Examining Heart of Darkness from a postcolonial perspective has given thanks to more derisive critiques. As Achebe put it, Conrad was a “thoroughgoing racist,” one who dehumanized Africans to use them as a backdrop against which to explore the white man’s interiority. Achebe is right: although Conrad rebukes the evils of colonialism, he does little to dismantle the racism that undergirds such a system, instead positing the indigenous people of Africa as little quite a part of the natural environment. This work has been delayed together of the West’s most insightful books on the evils of European imperialism in Africa, and yet it fails to assign any particularity to African people themselves.
Feminist discourse has offered similar critiques, that Conrad has flattened his female characters almost like the way he’s done so together with his African ones. Women are deployed not as multidimensional beings, but as signifiers undistinguished from the sector of other signifiers that structure the text. they’re shells emptied of all particularity and meaning, such Conrad can fill them with the importance he sees fit: the African queen becomes the embodiment of darkened nature and an eroticized symbol of its atavistic allure; Kurtz’s Intended, meanwhile, is simply a signifier for the illusory reality of the society that Marlow is trying to guard against the invading darkness of attribute. Neither woman is interiorized, and neither is named—a rhetorical strategy that seems less about Conrad illustrating the failures of language than it does about him privileging his masculine voice above any possible feminine ones.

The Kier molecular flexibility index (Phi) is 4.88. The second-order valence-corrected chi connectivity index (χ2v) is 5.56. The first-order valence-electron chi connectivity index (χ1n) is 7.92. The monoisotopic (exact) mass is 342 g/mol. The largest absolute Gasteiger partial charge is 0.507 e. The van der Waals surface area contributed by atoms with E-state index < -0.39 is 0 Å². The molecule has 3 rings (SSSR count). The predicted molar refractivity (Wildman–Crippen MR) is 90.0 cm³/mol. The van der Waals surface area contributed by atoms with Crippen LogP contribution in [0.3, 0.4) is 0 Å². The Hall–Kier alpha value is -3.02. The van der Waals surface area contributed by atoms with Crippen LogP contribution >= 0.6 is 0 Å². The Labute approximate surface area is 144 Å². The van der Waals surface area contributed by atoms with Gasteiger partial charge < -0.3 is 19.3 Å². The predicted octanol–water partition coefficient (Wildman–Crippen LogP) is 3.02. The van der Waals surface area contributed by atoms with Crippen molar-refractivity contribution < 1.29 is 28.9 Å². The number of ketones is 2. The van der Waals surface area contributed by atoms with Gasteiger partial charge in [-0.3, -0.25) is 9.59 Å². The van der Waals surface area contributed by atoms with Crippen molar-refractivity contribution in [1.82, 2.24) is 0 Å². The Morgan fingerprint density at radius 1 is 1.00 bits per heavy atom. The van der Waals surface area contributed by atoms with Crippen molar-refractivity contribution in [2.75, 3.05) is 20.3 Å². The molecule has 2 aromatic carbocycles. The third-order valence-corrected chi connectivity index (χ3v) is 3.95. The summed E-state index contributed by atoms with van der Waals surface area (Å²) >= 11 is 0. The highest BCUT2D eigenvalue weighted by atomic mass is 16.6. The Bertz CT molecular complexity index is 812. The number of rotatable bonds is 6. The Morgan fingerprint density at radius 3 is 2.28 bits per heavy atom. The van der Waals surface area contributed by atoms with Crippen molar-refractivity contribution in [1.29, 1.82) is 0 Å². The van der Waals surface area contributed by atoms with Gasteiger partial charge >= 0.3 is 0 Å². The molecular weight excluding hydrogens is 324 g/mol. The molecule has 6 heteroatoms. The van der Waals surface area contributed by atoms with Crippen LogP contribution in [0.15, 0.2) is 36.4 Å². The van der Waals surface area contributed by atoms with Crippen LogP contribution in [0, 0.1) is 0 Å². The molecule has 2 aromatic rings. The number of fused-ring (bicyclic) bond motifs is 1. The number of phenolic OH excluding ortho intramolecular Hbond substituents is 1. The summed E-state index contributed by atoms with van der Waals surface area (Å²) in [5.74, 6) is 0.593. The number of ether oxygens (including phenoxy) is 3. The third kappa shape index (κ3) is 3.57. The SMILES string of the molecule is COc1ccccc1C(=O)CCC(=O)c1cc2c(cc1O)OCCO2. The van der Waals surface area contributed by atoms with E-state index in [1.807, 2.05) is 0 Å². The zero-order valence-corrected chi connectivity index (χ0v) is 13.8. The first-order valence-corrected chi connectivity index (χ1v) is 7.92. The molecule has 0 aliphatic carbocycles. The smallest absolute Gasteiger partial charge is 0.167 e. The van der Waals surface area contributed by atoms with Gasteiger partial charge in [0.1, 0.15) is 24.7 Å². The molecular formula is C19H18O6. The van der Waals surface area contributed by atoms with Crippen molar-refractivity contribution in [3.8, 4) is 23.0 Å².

Much contemporary analysis—the aforementioned postcolonial and feminist critiques included—is centered not on the text itself, but on other commentaries of the text, thereby elucidating the way that discussions in academia might unwittingly perpetuate a number of the work’s more problematic elements. Thus, Heart of Darkness is occupying an ever-changing position within the literary canon: not as an elucidatory text that reveals the depths of human depravity, but as an artifact that’s the merchandise of such depravity and which reproduces it in its title. The question then becomes: Does the guts of Darkness still belong within the West’s literary canon? And if so, will it always?